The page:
When in doubt select them all if you need to have things working in a hurry. That’s just what this customer did, however when they were adding the last server to that list they clicked OK but got the error below:
The second part of this message “The administrative limit of this request was exceeded” is one that you may recognize as a LDAP type response. The big question was why are we running into this message when we try to add more constrained delegation entries?
To answer that we need to discuss what actually happens when adding entries for constrained delegation in the Delegation folder tab of a service account. When you select a computer to delegate to and choose the services for it as well what really happens is that the AD attribute of msDs-AllowedToDelegateTo (also known as A2D2) for that service account gets those servicePrincipalNames added to its list.
Any attribute in AD has a schema definition which defines what properties and behaviors that attribute will have. For msDs-AllowedToDelegateTo it is here . Here’s a paste of the part of that schema definition which is relevant to this discussion:
Size 0 to 64K
Update Privilege -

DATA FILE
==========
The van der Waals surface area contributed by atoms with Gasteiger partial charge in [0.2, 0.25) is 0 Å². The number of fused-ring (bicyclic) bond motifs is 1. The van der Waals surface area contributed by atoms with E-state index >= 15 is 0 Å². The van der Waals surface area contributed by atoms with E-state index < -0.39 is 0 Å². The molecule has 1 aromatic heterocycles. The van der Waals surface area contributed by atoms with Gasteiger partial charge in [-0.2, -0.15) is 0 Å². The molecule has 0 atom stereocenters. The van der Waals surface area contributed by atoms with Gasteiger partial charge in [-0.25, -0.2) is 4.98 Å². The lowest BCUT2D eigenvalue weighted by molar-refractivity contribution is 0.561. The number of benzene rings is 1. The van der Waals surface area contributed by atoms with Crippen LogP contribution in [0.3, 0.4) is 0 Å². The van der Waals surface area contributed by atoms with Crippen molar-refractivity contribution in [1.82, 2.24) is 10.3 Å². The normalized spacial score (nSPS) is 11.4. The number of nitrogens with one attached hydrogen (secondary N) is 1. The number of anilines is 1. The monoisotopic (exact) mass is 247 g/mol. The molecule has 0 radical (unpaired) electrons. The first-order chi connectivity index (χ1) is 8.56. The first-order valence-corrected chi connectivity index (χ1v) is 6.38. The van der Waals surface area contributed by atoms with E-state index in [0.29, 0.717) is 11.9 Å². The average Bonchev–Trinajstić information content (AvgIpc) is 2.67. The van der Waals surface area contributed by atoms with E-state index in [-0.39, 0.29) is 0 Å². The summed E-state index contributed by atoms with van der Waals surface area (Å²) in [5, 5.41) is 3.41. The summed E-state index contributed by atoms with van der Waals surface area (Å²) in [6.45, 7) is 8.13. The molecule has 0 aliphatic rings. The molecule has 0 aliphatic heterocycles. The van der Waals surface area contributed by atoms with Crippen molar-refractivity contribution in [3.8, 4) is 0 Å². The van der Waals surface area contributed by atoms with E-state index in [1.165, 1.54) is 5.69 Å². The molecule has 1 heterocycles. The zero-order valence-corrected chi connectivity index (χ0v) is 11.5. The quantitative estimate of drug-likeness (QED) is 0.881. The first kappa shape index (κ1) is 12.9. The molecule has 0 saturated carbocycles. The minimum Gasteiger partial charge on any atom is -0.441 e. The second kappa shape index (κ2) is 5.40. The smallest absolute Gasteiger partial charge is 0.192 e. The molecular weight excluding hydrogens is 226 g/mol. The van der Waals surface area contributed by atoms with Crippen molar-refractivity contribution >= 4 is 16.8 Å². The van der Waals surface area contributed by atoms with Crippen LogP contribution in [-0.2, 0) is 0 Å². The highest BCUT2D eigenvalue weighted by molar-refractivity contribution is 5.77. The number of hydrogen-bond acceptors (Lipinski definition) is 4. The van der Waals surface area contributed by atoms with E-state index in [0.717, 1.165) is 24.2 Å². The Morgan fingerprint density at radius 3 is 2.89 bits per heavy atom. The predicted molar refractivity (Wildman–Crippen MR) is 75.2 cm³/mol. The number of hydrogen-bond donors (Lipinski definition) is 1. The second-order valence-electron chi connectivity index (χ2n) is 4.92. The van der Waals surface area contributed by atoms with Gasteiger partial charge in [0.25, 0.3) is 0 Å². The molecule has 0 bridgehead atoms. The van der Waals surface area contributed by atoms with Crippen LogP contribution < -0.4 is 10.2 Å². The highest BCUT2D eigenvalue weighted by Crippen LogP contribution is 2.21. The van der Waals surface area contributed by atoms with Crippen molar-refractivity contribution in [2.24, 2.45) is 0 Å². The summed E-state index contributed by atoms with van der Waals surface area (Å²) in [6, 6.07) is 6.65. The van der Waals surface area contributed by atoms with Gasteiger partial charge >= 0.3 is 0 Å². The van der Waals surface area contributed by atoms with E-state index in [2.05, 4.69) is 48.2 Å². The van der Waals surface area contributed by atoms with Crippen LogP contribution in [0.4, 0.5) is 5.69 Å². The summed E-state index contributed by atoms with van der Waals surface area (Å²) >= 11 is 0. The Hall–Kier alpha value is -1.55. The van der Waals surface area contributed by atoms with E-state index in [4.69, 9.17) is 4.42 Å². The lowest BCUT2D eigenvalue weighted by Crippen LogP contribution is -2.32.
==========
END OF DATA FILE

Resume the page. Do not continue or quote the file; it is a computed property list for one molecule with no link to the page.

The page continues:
Update Frequency Infrequently
Syntax String(Unicode) .
I’ve put a portion above into bold text-the size information. Not all attributes define a maximum size in the schema, but here we see one. So that tells us that the maximum sized set of data we can put into that attribute is 64K of Unicode data. How many does that really equate to?
Below is the approximate amount I was able to add in my test environment before I also reached the size limit related error, dumped from my test service account using LDP.EXE.
Expanding base 'CN=SvcAccount,CN=Users,DC=adatum,DC=com'...
Result <0>: (null)
Getting 1 entries:
>> Dn: CN=SvcAccount,CN=Users,DC=adatum,DC=com
5> objectClass: top; person; organizationalPerson; user; computer;
1> cn: SvcAccount;
1> distinguishedName: CN=SvcAccount,CN=Users,DC=adatum,DC=com;
1> sAMAccountName: SVCACCOUNT$;
1> sAMAccountType: 805306369;
1> objectCategory: CN=Computer,CN=Schema,CN=Configuration,DC=adatum,DC=com;
1> isCriticalSystemObject: FALSE;
2> dSCorePropagationData: 07/30/2008 09:58:24 Central Standard Time Central Daylight Time; 30650/29691/8424 21052:37:2544 UNC;